WASHINGTON (Reuters) - U.S. traffic deaths fell during the coronavirus lockdowns but drivers engaged in riskier behavior as the fatality rate spiked to its highest level in 15 years, according to preliminary data released Thursday.
The National Highway Traffic Safety Administration (NHTSA) reported the fatality rate jumped to 1.42 deaths per 100 million vehicle miles traveled in the three months ending June 30, or about 30%, the highest since 2005.
At the same time, overall traffic deaths fell by 3.3% to 8,870 while U.S. driving fell by about 26%, or 302 fewer deaths over the same period in 2019, according to the report first reported by Reuters.
NHTSA’s study showed “drivers who remained on the roads engaged in more risky behavior, including speeding, failing to wear seat belts, and driving under the influence of drugs or alcohol.”
“We’ve never seen trends like this, and we feel an urgency... to take action and turn this around as quickly as possible,” Deputy NHTSA Administrator James Owens said Thursday.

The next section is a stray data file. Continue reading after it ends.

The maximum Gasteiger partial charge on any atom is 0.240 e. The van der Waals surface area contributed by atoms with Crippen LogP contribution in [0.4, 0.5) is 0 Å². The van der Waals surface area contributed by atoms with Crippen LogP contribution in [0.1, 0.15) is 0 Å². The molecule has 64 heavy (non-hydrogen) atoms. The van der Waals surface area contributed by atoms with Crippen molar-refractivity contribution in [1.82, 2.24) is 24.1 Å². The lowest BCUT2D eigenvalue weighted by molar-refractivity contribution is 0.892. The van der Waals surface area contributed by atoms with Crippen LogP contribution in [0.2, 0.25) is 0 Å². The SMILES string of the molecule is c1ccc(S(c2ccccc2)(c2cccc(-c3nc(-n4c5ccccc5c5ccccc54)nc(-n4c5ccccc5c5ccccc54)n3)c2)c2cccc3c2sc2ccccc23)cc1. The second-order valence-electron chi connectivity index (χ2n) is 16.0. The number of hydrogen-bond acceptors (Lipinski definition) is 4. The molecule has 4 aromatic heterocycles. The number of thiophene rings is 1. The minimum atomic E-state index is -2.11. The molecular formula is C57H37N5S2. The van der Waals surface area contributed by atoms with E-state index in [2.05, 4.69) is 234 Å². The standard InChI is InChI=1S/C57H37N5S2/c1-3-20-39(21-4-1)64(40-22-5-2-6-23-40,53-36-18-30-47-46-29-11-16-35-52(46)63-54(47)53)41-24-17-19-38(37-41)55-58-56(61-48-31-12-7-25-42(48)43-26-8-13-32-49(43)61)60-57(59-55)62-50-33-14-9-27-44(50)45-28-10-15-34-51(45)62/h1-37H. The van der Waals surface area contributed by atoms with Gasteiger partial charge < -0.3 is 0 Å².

The Governors Highway Safety Association said “far too many drivers saw open roads as an invitation to engage in risky behaviors like speeding, driving under the influence and driving unrestrained.”
By contrast, the fatality rate for 2019 was just 1.10 deaths per 100 million miles, the lowest rate since 2014 as traffic deaths fell by 2% to 36,096, the agency said Thursday.
Traffic data showed average speeds increased and extreme speeding became more common. Data from some states suggested that fewer people were wearing seat belts during the lockdown.
“In short, the stay-at-home orders may have led the population of drivers during the height of the health crisis to have been smaller but more willing to take risks,” NHTSA found.
NHTSA also noted that in the wake of the outbreak enforcement of some traffic laws was reduced. “It is possible that drivers’ perception that they may be caught breaking a law was reduced,” the report found.
NHTSA also said that since coronavirus risks are higher for older Americans, that could have minimized driving by more risk-averse drivers.
Reporting by David Shepardson; Editing by Nick Zieminski and Alistair Bell
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